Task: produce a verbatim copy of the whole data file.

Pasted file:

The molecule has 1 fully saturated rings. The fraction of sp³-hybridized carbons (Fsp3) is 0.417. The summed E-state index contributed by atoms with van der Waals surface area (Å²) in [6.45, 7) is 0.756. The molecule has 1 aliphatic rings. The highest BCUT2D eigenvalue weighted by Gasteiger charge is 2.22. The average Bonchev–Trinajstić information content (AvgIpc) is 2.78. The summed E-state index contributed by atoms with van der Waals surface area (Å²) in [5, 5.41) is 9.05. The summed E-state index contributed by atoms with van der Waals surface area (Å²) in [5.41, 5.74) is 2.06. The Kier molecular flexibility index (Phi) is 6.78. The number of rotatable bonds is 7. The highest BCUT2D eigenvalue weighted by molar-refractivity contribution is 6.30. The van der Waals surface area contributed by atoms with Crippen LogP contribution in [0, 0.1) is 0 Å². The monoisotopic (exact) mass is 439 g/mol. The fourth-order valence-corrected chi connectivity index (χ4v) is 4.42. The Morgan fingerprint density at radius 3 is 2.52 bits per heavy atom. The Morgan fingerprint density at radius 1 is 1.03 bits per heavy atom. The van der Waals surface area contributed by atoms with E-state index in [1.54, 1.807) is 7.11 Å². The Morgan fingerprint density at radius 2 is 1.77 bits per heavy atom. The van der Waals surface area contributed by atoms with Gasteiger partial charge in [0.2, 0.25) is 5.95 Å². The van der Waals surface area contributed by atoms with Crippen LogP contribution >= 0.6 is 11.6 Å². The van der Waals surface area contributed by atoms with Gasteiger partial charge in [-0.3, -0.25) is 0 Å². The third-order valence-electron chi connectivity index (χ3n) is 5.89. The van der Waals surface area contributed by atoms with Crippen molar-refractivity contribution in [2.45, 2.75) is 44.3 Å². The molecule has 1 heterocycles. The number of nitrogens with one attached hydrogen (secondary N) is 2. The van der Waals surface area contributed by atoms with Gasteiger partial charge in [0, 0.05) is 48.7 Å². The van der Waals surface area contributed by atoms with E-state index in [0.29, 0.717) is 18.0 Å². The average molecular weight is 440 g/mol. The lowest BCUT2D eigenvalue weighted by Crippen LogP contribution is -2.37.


The molecule has 1 fully saturated rings. The fraction of sp³-hybridized carbons (Fsp3) is 0.417. The summed E-state index contributed by atoms with van der Waals surface area (Å²) in [6.45, 7) is 0.756. The molecule has 1 aliphatic rings. The highest BCUT2D eigenvalue weighted by Gasteiger charge is 2.22. The average Bonchev–Trinajstić information content (AvgIpc) is 2.78. The summed E-state index contributed by atoms with van der Waals surface area (Å²) in [5, 5.41) is 9.05. The summed E-state index contributed by atoms with van der Waals surface area (Å²) in [5.41, 5.74) is 2.06. The Kier molecular flexibility index (Phi) is 6.78. The number of rotatable bonds is 7. The highest BCUT2D eigenvalue weighted by molar-refractivity contribution is 6.30. The van der Waals surface area contributed by atoms with Crippen LogP contribution in [0, 0.1) is 0 Å². The monoisotopic (exact) mass is 439 g/mol. The fourth-order valence-corrected chi connectivity index (χ4v) is 4.42. The Morgan fingerprint density at radius 3 is 2.52 bits per heavy atom. The Morgan fingerprint density at radius 1 is 1.03 bits per heavy atom. The van der Waals surface area contributed by atoms with E-state index in [1.54, 1.807) is 7.11 Å². The Morgan fingerprint density at radius 2 is 1.77 bits per heavy atom. The van der Waals surface area contributed by atoms with Gasteiger partial charge in [0.2, 0.25) is 5.95 Å². The van der Waals surface area contributed by atoms with Crippen LogP contribution >= 0.6 is 11.6 Å². The van der Waals surface area contributed by atoms with Gasteiger partial charge in [-0.3, -0.25) is 0 Å². The third-order valence-electron chi connectivity index (χ3n) is 5.89. The van der Waals surface area contributed by atoms with Crippen molar-refractivity contribution in [2.45, 2.75) is 44.3 Å². The molecule has 1 heterocycles. The number of nitrogens with one attached hydrogen (secondary N) is 2. The van der Waals surface area contributed by atoms with Gasteiger partial charge in [0, 0.05) is 48.7 Å². The van der Waals surface area contributed by atoms with E-state index in [0.29, 0.717) is 18.0 Å². The average molecular weight is 440 g/mol. The lowest BCUT2D eigenvalue weighted by Crippen LogP contribution is -2.37.